Phoebe Gray Chandler

Phoebe Gray Chandler Image

What a way to start the millennium! The middle of January 2000 came and I got the biggest surprise of my life. It all really started in September 1999 with my usual mammogram. Having had about five or six x-rays, I was then told to return the next day for additional x-rays. The doctor in charge said all was well. Then the January surprise – heaviness in my chest and a shortness of breath. I brought it to my husband’s attention and discovered a protrusion in my left breast. At that point, my husband advised me to see the doctor immediately.

I made the appointment to see my ob-gyn. He advised me to see a surgeon. The very pleasant surgeon took a fluid test and only found some fatty tissue. She advised me to have an ultra sound within two weeks. At that time, a minute tumor was found and the doctor still was not concerned. But, he insisted an exploratory surgery be done. It took place two days later. It revealed a 4.5 cm lubular tumor to the surprise of the surgeon who exclaimed, “this is a gift” – meaning that the early detection would insure localization of the growth. The pathologist indicated that this tumor had been in that area for at least five years.

My husband and I were then summoned to the doctor’s office and the announcement came: “You have breast cancer.” Even though the mass was in a good location, I thought my world was coming to an end. But I felt that I would survive. The Bible verse from the 118th Psalm (17th verse) came to mind: “I shall not die, but live, and declare the works of the Lord.” My daughter Beth and I had a consultation visit to decide upon a lumpectomy or a mastectomy. A lumpectomy was administered on April 12, 2000. The doctor removed 22 lymph nodes of which three were malignant. There also were four malignant areas. Following breast reduction on the right side, I had healing problems for about two and one half months. A third surgery (a mastectomy on June 14, 2000) was necessary.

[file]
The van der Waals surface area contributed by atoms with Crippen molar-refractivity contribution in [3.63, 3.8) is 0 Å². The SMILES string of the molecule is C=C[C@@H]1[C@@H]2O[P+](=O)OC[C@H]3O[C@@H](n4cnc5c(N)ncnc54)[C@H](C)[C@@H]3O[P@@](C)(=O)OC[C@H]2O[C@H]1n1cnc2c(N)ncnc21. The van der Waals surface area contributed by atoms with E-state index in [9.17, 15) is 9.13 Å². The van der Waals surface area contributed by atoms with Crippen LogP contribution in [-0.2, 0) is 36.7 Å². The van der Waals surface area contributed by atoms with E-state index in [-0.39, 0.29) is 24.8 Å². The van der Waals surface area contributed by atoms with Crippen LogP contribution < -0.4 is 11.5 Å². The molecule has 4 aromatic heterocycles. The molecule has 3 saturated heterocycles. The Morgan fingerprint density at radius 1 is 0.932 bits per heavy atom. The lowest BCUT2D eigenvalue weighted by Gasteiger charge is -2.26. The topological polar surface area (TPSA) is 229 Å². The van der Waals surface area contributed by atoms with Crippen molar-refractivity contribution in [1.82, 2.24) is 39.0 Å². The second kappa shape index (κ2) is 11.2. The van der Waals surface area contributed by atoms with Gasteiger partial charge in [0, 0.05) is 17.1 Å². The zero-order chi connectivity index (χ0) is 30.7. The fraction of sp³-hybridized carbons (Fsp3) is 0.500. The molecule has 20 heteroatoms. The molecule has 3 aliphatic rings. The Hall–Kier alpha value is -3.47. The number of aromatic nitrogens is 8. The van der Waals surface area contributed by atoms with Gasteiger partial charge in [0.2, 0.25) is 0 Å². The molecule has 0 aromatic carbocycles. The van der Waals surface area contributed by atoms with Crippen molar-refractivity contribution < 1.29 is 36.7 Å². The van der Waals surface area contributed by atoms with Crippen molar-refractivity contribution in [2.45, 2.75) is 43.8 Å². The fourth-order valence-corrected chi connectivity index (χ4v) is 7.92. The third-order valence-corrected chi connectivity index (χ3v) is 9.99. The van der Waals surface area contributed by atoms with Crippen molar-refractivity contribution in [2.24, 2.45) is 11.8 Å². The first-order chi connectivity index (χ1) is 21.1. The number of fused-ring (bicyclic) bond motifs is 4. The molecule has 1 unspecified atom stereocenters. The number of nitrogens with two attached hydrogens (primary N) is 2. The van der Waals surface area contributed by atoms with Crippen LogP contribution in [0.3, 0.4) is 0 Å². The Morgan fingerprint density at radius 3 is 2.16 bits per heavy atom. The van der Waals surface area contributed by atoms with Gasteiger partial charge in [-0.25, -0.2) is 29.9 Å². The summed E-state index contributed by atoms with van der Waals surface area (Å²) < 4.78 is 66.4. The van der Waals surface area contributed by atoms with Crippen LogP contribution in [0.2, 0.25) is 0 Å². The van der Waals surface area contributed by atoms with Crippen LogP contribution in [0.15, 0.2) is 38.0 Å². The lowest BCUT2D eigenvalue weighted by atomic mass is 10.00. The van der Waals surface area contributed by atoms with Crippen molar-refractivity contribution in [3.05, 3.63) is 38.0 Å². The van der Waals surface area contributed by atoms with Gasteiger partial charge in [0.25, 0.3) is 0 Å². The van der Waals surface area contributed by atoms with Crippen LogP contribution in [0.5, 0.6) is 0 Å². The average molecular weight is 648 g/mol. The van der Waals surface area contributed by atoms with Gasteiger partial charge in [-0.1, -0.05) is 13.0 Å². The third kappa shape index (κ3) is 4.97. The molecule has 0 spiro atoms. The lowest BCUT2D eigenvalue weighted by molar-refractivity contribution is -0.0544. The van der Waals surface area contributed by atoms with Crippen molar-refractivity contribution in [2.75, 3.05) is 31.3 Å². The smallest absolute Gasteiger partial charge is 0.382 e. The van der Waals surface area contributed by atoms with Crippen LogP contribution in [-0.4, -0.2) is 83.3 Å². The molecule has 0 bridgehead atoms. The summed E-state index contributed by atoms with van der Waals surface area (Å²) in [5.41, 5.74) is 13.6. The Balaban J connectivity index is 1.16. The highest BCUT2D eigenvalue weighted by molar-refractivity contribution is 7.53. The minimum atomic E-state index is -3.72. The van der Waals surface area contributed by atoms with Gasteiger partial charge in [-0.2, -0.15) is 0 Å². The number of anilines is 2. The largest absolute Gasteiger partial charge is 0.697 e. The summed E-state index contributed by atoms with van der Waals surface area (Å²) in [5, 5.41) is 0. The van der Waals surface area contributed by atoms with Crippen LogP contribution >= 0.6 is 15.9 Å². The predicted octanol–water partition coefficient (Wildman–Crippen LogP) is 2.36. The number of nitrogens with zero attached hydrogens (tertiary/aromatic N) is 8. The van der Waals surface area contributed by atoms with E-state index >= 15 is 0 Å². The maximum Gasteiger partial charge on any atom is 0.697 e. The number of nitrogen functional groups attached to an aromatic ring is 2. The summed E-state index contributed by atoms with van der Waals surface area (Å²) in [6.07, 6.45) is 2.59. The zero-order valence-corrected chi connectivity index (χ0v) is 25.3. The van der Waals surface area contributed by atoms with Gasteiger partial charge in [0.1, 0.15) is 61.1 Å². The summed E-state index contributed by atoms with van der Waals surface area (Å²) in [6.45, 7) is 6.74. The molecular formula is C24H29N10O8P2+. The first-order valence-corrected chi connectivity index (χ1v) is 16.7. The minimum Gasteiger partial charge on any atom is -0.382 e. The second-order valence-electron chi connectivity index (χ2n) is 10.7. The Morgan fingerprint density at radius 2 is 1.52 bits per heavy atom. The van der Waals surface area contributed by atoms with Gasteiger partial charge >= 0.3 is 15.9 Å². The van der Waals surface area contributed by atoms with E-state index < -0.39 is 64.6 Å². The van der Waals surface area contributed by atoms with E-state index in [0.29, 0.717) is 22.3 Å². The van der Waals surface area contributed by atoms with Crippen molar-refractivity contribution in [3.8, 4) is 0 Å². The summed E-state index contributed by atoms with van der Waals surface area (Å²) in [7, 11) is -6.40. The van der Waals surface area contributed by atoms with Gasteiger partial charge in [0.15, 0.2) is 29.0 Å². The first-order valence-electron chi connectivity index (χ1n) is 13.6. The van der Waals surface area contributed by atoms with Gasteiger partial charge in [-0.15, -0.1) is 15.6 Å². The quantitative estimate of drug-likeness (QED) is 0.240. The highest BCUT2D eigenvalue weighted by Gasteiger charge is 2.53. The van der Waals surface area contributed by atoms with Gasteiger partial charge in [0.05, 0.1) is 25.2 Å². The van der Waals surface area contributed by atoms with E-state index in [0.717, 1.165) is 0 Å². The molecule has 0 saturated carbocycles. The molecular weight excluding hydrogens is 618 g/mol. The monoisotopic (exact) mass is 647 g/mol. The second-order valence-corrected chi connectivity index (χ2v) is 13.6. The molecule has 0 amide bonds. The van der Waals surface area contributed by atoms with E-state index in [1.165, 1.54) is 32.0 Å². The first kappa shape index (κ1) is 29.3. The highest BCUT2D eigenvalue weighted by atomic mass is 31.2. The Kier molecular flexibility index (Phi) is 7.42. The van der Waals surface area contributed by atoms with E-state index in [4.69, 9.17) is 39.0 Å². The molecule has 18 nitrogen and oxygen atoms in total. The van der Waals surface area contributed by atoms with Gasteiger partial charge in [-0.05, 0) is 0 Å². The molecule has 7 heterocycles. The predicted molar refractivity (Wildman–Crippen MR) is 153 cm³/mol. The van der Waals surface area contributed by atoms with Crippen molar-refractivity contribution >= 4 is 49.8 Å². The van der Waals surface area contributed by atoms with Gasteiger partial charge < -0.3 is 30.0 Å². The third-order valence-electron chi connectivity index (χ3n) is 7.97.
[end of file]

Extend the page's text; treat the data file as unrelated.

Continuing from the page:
Thanks to the nurses from Interim Healthcare who worked tirelessly to help me get back to good health. I could not have made it without my husband (Joe Douglass), my son (Joe), my daughter (Beth), and all my special friends at my churches in Branford and New Hampshire. I owe a special thanks to my sisters, Dorothy in Pennsylvania and Maureen in Maryland who came and stayed with me in Connecticut during my initial chemo treatments in the summer months. It certainly brought my family closer together than ever before. I give all the thanks and praise to the power of God for my complete healing. December 6, 2000 was my last chemotherapy treatment. “If God be for us, who can be against us?” (Romans 8:31)